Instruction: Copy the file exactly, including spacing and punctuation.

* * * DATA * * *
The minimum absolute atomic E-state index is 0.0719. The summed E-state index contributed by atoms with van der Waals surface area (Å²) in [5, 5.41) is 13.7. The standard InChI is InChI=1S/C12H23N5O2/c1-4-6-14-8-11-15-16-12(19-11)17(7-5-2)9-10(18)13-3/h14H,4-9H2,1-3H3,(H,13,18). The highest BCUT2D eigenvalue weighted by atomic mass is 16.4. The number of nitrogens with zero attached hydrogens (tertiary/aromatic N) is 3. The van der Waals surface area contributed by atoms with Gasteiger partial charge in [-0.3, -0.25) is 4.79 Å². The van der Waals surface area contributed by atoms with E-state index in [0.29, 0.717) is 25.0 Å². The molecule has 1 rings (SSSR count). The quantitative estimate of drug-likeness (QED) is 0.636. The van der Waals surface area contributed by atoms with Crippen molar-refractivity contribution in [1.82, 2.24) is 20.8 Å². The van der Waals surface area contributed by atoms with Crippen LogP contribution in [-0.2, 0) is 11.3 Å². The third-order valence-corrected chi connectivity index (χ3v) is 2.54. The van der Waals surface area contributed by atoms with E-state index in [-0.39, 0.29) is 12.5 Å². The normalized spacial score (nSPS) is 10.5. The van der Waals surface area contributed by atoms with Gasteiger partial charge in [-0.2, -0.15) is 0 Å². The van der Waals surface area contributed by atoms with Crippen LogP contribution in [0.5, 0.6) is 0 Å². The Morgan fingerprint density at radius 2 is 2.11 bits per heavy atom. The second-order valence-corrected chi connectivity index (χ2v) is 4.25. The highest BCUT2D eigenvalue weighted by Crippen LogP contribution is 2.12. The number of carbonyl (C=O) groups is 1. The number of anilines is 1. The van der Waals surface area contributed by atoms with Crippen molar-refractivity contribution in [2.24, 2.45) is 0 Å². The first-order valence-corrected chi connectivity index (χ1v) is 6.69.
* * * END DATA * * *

The minimum absolute atomic E-state index is 0.0719. The summed E-state index contributed by atoms with van der Waals surface area (Å²) in [5, 5.41) is 13.7. The standard InChI is InChI=1S/C12H23N5O2/c1-4-6-14-8-11-15-16-12(19-11)17(7-5-2)9-10(18)13-3/h14H,4-9H2,1-3H3,(H,13,18). The highest BCUT2D eigenvalue weighted by atomic mass is 16.4. The number of nitrogens with zero attached hydrogens (tertiary/aromatic N) is 3. The van der Waals surface area contributed by atoms with Gasteiger partial charge in [-0.3, -0.25) is 4.79 Å². The van der Waals surface area contributed by atoms with E-state index in [0.29, 0.717) is 25.0 Å². The molecule has 1 rings (SSSR count). The quantitative estimate of drug-likeness (QED) is 0.636. The van der Waals surface area contributed by atoms with Crippen molar-refractivity contribution in [1.82, 2.24) is 20.8 Å². The van der Waals surface area contributed by atoms with Crippen LogP contribution in [-0.2, 0) is 11.3 Å². The third-order valence-corrected chi connectivity index (χ3v) is 2.54. The van der Waals surface area contributed by atoms with E-state index in [-0.39, 0.29) is 12.5 Å². The normalized spacial score (nSPS) is 10.5. The van der Waals surface area contributed by atoms with Gasteiger partial charge in [-0.2, -0.15) is 0 Å². The van der Waals surface area contributed by atoms with Crippen LogP contribution in [0.5, 0.6) is 0 Å². The Morgan fingerprint density at radius 2 is 2.11 bits per heavy atom. The second-order valence-corrected chi connectivity index (χ2v) is 4.25. The highest BCUT2D eigenvalue weighted by Crippen LogP contribution is 2.12. The number of carbonyl (C=O) groups is 1. The number of anilines is 1. The van der Waals surface area contributed by atoms with Crippen molar-refractivity contribution in [2.24, 2.45) is 0 Å². The first-order valence-corrected chi connectivity index (χ1v) is 6.69.